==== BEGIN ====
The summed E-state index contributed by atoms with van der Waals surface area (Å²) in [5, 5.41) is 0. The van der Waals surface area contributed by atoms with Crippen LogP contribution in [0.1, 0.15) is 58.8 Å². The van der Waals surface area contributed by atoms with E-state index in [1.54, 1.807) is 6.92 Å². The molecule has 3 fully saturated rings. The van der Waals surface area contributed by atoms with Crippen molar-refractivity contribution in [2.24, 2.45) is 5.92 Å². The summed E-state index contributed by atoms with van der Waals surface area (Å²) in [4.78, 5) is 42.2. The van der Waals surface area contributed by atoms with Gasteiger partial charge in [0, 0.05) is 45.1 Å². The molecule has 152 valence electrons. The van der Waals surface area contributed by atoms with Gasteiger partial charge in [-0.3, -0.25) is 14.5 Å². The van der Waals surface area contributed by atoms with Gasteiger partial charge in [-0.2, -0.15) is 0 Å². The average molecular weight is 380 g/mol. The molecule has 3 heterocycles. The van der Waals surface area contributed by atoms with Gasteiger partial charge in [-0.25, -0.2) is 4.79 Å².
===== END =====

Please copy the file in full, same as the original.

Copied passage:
The summed E-state index contributed by atoms with van der Waals surface area (Å²) in [5, 5.41) is 0. The van der Waals surface area contributed by atoms with Crippen LogP contribution in [0.1, 0.15) is 58.8 Å². The van der Waals surface area contributed by atoms with E-state index in [1.54, 1.807) is 6.92 Å². The molecule has 3 fully saturated rings. The van der Waals surface area contributed by atoms with Crippen molar-refractivity contribution in [2.24, 2.45) is 5.92 Å². The summed E-state index contributed by atoms with van der Waals surface area (Å²) in [4.78, 5) is 42.2. The van der Waals surface area contributed by atoms with Gasteiger partial charge in [0, 0.05) is 45.1 Å². The molecule has 152 valence electrons. The van der Waals surface area contributed by atoms with Gasteiger partial charge in [-0.3, -0.25) is 14.5 Å². The van der Waals surface area contributed by atoms with Gasteiger partial charge in [-0.2, -0.15) is 0 Å². The average molecular weight is 380 g/mol. The molecule has 3 heterocycles. The van der Waals surface area contributed by atoms with Gasteiger partial charge in [-0.25, -0.2) is 4.79 Å².